Skip to main content

Thank you for visiting You are using a browser version with limited support for CSS. To obtain the best experience, we recommend you use a more up to date browser (or turn off compatibility mode in Internet Explorer). In the meantime, to ensure continued support, we are displaying the site without styles and JavaScript.

An early-medieval account on the red colour of Sirius and its astrophysical implications


An unresolved problem regarding ancient astronomical records is that of the star ‘Red Sirius’. While Sirius today shines white with a blueish hue quite in agreement with its spectral type AIV, many Greek/Roman and Babylonian sources (although still disputed) definitely assign a red colour to this star. We now present new and apparently independent information about Red Sirius from an early-medieval manuscript. This manuscript is of Lombardic origin (8th century) and contains the otherwise lost ‘De cursu stellarum ratio’ by Gregory of Tours (about AD 538–593). It is preserved in the library of Bamberg1. Red stars in ancient records are those with colour index B−V = 1.0 or greater. Assuming an unchanged Sirius A, this lower limit for the combined colour of Sirius A and B allows the computation of the region of pre-white dwarf Sirius B in the Hertzsprung–Russell diagram or colour–magnitude diagram (Figs 1, 2). Sirius B lies on the giant branch, which fits well with our observational and theoretical framework of stellar evolution. However, the timescale of transformation of a red giant to a white dwarf is surprisingly short.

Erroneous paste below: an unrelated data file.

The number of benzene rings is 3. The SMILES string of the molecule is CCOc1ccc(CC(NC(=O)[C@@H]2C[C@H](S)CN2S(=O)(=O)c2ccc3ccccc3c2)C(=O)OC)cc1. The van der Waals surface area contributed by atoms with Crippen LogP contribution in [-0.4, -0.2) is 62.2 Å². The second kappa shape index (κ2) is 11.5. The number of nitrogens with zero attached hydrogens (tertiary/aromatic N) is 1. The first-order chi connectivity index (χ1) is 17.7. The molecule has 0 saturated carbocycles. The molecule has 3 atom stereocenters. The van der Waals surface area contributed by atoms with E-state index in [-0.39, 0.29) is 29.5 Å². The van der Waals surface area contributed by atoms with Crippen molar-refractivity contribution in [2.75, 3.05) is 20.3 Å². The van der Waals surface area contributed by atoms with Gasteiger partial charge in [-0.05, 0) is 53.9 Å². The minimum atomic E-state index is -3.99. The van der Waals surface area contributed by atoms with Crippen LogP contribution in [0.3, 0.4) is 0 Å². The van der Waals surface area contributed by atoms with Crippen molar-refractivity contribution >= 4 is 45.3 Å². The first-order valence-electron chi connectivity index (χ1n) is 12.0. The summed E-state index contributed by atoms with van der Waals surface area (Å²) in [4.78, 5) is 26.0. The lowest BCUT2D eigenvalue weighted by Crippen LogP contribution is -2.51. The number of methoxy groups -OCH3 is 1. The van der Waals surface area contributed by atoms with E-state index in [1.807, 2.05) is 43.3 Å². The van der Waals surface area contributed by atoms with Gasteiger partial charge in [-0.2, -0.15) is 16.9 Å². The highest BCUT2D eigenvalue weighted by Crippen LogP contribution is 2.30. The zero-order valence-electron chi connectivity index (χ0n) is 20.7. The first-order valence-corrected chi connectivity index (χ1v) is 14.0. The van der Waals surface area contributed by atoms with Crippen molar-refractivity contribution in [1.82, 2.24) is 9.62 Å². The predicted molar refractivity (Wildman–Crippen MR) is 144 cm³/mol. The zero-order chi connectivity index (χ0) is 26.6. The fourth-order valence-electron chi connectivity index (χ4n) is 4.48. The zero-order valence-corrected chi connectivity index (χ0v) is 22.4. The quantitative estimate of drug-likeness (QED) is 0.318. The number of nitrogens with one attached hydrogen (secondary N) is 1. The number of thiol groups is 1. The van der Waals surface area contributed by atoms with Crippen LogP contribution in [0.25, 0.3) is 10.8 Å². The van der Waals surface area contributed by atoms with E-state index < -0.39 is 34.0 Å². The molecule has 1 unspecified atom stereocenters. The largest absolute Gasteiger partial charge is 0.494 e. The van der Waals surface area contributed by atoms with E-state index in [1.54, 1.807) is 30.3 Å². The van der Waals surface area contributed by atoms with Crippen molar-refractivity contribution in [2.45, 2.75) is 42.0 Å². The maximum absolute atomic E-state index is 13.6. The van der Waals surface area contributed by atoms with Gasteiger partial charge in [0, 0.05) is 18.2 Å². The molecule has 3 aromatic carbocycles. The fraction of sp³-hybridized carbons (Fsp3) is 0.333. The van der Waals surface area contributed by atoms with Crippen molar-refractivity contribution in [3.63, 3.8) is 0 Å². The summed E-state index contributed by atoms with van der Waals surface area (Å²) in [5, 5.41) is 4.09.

Access options

Rent or Buy article

Get time limited or full article access on ReadCube.


All prices are NET prices.


  1. 1

    Bamberg Library Manuscript Identification Code:, H.I., IV, 15 (s.VIII), f. 79–82′.

  2. 2

    Gundel, W. in Realencyclopädie der Classischen Altertumswissenschaften Vol. II.5 (eds Pauly, A. & Wissowa, G.) cols 314–351 (Druckenmüller, Stuttgart, 1927).

    Google Scholar 

  3. 3

    Gössmann, F. Planetarium Babylonicum (Scripta Pontificii Instituti Biblici, Rome 1950).

    Google Scholar 

  4. 4

    Brecher, K. & Feirtag, M. (eds) Astronomy of the Ancients, 91–115 (MIT Press, Cambridge, 1979).

  5. 5

    Hoffleit, D. Bright Star Catalogue (Yale University Observatory, New Haven, 1982).

    Google Scholar 

  6. 6

    Allen, C. W. Astrophysical Quantities 3rd Edn, 144 (University of London, 1973).

    Google Scholar 

  7. 7

    Houk, N. & Fesen, R. IAU Symp. 80, 91 (1978).

    ADS  Google Scholar 

  8. 8

    Ciardullo, R. B. & Demarque, P. Dudley Obs. Rep. 14, 317 (1979).

    ADS  CAS  Google Scholar 

  9. 9

    Schmidt-Kaler, Th. in Landolt-Börnstein Vol. 2b (eds Schaifers, K. & Voigt, H. H.) 1 (Sprittgef, Berlin, 1982).

    Google Scholar 

Download references

Author information



Rights and permissions

Reprints and Permissions

About this article

Cite this article

Schlosser, W., Bergmann, W. An early-medieval account on the red colour of Sirius and its astrophysical implications. Nature 318, 45–46 (1985).

Download citation

Further reading


By submitting a comment you agree to abide by our Terms and Community Guidelines. If you find something abusive or that does not comply with our terms or guidelines please flag it as inappropriate.


Quick links

Nature Briefing

Sign up for the Nature Briefing newsletter — what matters in science, free to your inbox daily.

Get the most important science stories of the day, free in your inbox. Sign up for Nature Briefing